How do successful entrepreneurs think? What do they know, but keep to themselves? The goal of Kevin D. Johnson‘s book, The Entrepreneur Mind: 100 Essential Beliefs, Characteristics, and Habits of Elite Entrepreneurs, is to answer that question, and for the most part, he succeeds.
However, what makes this a great read for business owners and aspiring entrepreneurs is not merely the accuracy of Johnson’s insights into successful entrepreneurial thinking. It’s his recognition of the fact that succeeding as a business owner requires a mindset that is different than what it likely was prior to becoming an entrepreneur, and often different from that of the majority of the people you know. I often say that if you won’t change your mind, you can’t change your money; I believe this also applies to entrepreneurship. If we are to improve the success rates of new small businesses, we have to encourage the people who create them to understand and embrace an entrepreneurial mindset before they start their companies. Johnson’s book provides an excellent way to begin that process.
Johnson, the founder and CEO of Johnson Media Inc., launched his first business as an undergraduate at Morehouse College in Atlanta. A self-proclaimed serial entrepreneur, Johnson has been an instructor for the Teenpreneurs Conference, which annually provides instruction to aspiring and established teen business owners at the Black Enterprise Entrepreneurs Conference, for several years. In his book, he identifies key lessons that he believes entrepreneurs must learn in seven areas: strategy, education, people, finance, marketing and sales, leadership and motivation. For each of the 100 lessons, he walks through the thinking of successful entrepreneurs, using examples from his own experience, as well as stories of high-profile business leaders including Facebook’s Mark Zuckerberg and Under Armour’s Kevin Plank.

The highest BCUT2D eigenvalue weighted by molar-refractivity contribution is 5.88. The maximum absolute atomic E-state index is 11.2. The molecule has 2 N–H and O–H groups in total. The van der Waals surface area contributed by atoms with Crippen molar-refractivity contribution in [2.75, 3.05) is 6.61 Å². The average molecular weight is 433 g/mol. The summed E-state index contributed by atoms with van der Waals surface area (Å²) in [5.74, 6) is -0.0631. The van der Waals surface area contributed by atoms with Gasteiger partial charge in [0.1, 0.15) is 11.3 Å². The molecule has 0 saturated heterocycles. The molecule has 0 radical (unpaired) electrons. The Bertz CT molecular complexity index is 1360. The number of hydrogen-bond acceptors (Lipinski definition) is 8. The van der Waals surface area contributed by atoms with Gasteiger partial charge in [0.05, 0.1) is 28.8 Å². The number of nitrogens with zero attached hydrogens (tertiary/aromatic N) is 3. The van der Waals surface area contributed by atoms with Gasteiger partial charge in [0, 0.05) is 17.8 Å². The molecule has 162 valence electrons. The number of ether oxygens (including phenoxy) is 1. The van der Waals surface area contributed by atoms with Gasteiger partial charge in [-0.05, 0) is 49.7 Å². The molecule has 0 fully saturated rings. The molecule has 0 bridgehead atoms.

Some of these lessons identified by Johnson are fairly common to most books on entrepreneurship: Hire A Good Lawyer; Think Big. Others seem to go against conventional thinking and are squarely aimed at challenging cliched assumptions about successful business ownership: Business Comes First, Family Second; Find An Enemy. And at least a couple I actually take issue with: The Business Plan Is Overrated; What You Wear Isn’t What You’re Worth. But he makes confident, cogent and often witty cases for each of the lessons, and as a whole, they effectively drive home his larger point: To succeed as a business owner, you must change your way of thinking about work, money, opportunities, obstacles, the people around you, and perhaps most of all, yourself.
I strongly believe that too many business owners do not embrace entrepreneurial thinking until long after they’ve launched a business, if at all, leaving a trail of stillborn and failed ventures in their wake as they learn to adapt their thinking by trial and error. Even if you have no immediate plans to start your own company (and especially if you do, or already have), do yourself a favor and read Johnson’s book. Don’t wait to become an entrepreneur to develop an entrepreneurial mindset.